After spending a considerable amount of time calculating gender pay gap figures for this month’s issue, I had a sudden realisation: there’s a reason I’m a writer and not a mathematician.
My own academic hang-ups aside, it was a worthwhile exercise even if the figures don’t tell us anything we didn’t already know. By and large, women are underrepresented across the industry and their absence in senior positions means the majority of businesses in the sector have higher than average pay gaps.
With no dramatic increases in the number of women joining the sector, questions remain about whether true diversity is really achievable in the short to medium term.
Of course, gender is just one component. It is logical that businesses with a diverse customer base would be best served having a diverse workforce in every sense.
While progress feels slow, the profile of diversity and inclusion is higher than ever.
Both Network Rail and Transport for London (TfL) have created staff networks to support employees in underrepresented groups – TfL’s director of diversity has written in this issue about the other measures London’s public transport network is applying to attract and retain a more diverse workforce.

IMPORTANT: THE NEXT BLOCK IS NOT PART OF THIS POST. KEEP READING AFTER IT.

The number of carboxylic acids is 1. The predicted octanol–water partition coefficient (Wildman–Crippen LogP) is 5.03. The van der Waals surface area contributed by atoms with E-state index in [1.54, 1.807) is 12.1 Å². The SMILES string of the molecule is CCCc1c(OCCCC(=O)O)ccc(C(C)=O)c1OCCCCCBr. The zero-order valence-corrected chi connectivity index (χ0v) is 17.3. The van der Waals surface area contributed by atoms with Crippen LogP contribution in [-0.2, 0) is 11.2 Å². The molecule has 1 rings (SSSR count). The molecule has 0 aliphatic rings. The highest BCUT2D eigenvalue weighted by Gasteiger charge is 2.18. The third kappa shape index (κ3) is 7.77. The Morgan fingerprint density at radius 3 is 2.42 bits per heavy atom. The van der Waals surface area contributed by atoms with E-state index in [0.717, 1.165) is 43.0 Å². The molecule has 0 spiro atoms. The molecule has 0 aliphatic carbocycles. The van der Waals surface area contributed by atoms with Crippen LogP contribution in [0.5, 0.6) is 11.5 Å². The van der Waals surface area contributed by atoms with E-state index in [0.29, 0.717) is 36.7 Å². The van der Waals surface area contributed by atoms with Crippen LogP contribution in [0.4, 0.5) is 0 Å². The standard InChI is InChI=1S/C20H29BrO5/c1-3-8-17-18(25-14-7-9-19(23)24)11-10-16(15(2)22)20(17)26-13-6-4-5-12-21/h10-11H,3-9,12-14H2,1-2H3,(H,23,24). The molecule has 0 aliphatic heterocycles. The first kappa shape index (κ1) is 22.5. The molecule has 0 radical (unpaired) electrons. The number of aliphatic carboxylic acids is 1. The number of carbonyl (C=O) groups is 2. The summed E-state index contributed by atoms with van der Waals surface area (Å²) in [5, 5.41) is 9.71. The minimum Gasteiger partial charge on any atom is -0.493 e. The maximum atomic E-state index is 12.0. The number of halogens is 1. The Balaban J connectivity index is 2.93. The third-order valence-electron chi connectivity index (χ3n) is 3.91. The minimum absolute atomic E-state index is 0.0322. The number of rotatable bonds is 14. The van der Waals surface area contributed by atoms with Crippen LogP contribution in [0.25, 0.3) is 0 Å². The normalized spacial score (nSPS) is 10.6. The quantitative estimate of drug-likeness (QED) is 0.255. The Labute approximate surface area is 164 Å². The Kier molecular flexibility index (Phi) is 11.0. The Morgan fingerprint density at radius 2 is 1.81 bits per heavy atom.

Industry bodies for diversity – such as Women in Rail – have also emerged in recent years to ensure the issue is never off the agenda.
If employers can learn anything from the gender pay gap statistics, it is that there is work to do to remove the barriers that still appear to be restricting the progression of women in the industry – the same could be said for BAME, LGBT and disabled staff members.
There are pockets of success out there. Stewart Thorpe has interviewed Network Rail’s Natalie Whitehead for our diversity focus. Still in her mid-20s, Natalie is the site manager at Network Rail’s massive Whitemoor recycling centre in Cambridgeshire.
Overall numbers need addressing but this will take time, as gender stereotypes fade and rail becomes an attractive prospect for more young people.
However, we can do something right now to ensure our businesses have a diverse range of voices throughout. Staff networks and committees for diversity and equality are one way to do this. It is time to put words into action.
No doubt there are some who still believe that diversity is a perfunctory exercise – well meaning but, ultimately, a matter of compliance for companies. It is a cynical outlook and doesn’t reflect the industry I know.